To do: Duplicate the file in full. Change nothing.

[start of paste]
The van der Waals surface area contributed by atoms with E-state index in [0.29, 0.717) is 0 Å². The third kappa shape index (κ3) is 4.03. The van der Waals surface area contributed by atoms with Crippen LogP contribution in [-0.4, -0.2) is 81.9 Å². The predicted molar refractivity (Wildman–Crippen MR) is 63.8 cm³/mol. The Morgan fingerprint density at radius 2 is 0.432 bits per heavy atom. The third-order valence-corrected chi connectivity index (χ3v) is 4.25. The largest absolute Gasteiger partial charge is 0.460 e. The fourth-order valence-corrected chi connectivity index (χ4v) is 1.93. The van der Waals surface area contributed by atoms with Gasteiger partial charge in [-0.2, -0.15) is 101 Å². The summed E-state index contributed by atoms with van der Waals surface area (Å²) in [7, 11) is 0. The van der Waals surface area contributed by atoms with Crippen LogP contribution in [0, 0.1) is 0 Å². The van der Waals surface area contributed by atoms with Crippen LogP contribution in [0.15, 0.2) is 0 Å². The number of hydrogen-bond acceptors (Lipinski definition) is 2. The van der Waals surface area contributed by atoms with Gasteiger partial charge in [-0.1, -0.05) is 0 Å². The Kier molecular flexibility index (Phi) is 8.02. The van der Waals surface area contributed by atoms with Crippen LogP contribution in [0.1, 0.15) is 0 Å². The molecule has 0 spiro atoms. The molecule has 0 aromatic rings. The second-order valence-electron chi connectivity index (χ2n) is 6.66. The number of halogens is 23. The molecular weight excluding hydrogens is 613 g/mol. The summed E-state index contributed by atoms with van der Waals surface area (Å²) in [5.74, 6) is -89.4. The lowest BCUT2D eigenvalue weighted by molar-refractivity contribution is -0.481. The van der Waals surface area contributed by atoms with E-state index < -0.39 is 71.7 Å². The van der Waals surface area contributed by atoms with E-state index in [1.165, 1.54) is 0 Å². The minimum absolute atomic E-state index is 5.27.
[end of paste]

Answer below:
The van der Waals surface area contributed by atoms with E-state index in [0.29, 0.717) is 0 Å². The third kappa shape index (κ3) is 4.03. The van der Waals surface area contributed by atoms with Crippen LogP contribution in [-0.4, -0.2) is 81.9 Å². The predicted molar refractivity (Wildman–Crippen MR) is 63.8 cm³/mol. The Morgan fingerprint density at radius 2 is 0.432 bits per heavy atom. The third-order valence-corrected chi connectivity index (χ3v) is 4.25. The largest absolute Gasteiger partial charge is 0.460 e. The fourth-order valence-corrected chi connectivity index (χ4v) is 1.93. The van der Waals surface area contributed by atoms with Gasteiger partial charge in [-0.2, -0.15) is 101 Å². The summed E-state index contributed by atoms with van der Waals surface area (Å²) in [7, 11) is 0. The van der Waals surface area contributed by atoms with Crippen LogP contribution in [0, 0.1) is 0 Å². The van der Waals surface area contributed by atoms with Crippen LogP contribution in [0.15, 0.2) is 0 Å². The number of hydrogen-bond acceptors (Lipinski definition) is 2. The van der Waals surface area contributed by atoms with Gasteiger partial charge in [-0.1, -0.05) is 0 Å². The Kier molecular flexibility index (Phi) is 8.02. The van der Waals surface area contributed by atoms with Crippen LogP contribution in [0.1, 0.15) is 0 Å². The molecule has 0 spiro atoms. The molecule has 0 aromatic rings. The second-order valence-electron chi connectivity index (χ2n) is 6.66. The number of halogens is 23. The molecular weight excluding hydrogens is 613 g/mol. The summed E-state index contributed by atoms with van der Waals surface area (Å²) in [5.74, 6) is -89.4. The lowest BCUT2D eigenvalue weighted by molar-refractivity contribution is -0.481. The van der Waals surface area contributed by atoms with E-state index < -0.39 is 71.7 Å². The van der Waals surface area contributed by atoms with E-state index in [1.165, 1.54) is 0 Å². The minimum absolute atomic E-state index is 5.27.